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Sammy the lunar pixel
When we saw how clear the sky was, and how assiduous Ploktaroth the Sky Dragon was being in consuming the moon, we bundled the kids into the car and drove to somewhere where we managed to be yards from the nearest street light.

Of course, we would probably have done better if we had worked out how to get our 'posh' camera to take long exposures before we went. Somehow I made it work once, I have no idea how, on the landscape setting with a self-timer, and this icon is the result.

Marianne was inspired by it all, and she also saw a constellation, possibly for the first time ever. "It looks like a question mark in the sky!" she explained, and so it did. I made a mental note that this summer, at some festival or at Centerparcs, we must get her to look up.

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A question mark in the sky is probably the tail of Scorpio. Its quite distinct, and looks just like that (while the body of Scorpio is more like a vague triangular patch).

Scorpio's not visible this time of year though, at least not in early evening when presumably Marianne saw her constellation. It might have been the "sickle" of Leo (the head and front of the Lion). The Pleiades (sp?) also sometimes look like a question mark, but they also aren't that visible right now, and more often look like a tiny version of the dippers.

(We couldn't see the eclipse here, much less constellations -- it was snowing!)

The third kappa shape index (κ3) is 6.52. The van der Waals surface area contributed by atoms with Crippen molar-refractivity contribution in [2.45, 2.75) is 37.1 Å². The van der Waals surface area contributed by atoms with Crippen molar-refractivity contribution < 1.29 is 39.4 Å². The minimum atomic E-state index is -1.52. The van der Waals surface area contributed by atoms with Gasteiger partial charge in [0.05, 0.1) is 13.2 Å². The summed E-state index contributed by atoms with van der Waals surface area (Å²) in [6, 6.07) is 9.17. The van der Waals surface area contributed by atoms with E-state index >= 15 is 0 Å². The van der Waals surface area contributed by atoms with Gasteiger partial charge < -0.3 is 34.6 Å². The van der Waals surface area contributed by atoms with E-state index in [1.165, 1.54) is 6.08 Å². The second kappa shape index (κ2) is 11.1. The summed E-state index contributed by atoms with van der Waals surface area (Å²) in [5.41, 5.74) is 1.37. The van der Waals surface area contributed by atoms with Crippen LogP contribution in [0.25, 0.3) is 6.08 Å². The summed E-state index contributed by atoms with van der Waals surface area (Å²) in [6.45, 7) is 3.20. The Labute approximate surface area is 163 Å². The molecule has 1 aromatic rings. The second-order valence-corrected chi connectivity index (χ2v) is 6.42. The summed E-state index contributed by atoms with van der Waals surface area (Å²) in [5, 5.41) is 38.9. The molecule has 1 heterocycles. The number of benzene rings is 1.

The question mark in the sky was the Plough (Big Dipper), almost vertical, high in the London night sky in February.

Scorpio? Pleiades? Leo? Even having gone a little way away from lights, we could still only see a few of the very brightest stars that were highest in the sky, and nothing anywhere near the horizon.

Normally we can't see any stars at all from the area around our house. (It's funny, actually; the long exposures of moon shots on my *other* camera show the brightest stars around the moon; I couldn't see them at all). I wasn't remotely kidding about my child not knowing about the night sky; she only knows about constellations from reading about them in the context of Greek myths.

It wasn't early evening -- totality was from about 10:30pm to midnight. I perhaps should have said that we actually got the kids out of bed; they were wearing pyjamas, coats and shoes to go stargazing. We perhaps could have planned this better. But my brother believes you should deliberately create events for kids to remember, whereas I'm a great believer in weird spontaneous things.

Great idea to show the kids the eclipse. It was fantastic from here, and I took many photos. one of my attempts is in my icon. Sorry to copy, but you did get there first, as i acknowledge in my journal.

Stars, cigarettes in my pocket and grains of sand

I'm not about to give up urban living either, but it is fun to take advantage of a good cosmic event to enthuse young minds. Penny loves the moon, and is just starting to register stars (we get some here).

A few years ago we went to stay with my erstwhile gameshow buddy Mr S, at his house, DunFannin, in Askam in Furness on the edge of the Lakes. There's a beach by the town, with minimal light pollution. After closing time we strolled down and sat on a bench regarding the whole Milky Way, which, being a city boy, I'd not seen for a long time (ever?) in such splendour.

Yes, it was pitch black out there. Bu having been to the Sellafield visitors centre earlier, we were able to navigate by our own glow.

Mr S (full name withheld out of respect as he was always keen on his privacy, but most of you know who I mean) also owned a splendid telescope for more detailed examination of celestial bodies. One day the cat walked along the high wall next to where he sets it up peered down the other end. He nearly died of fright.

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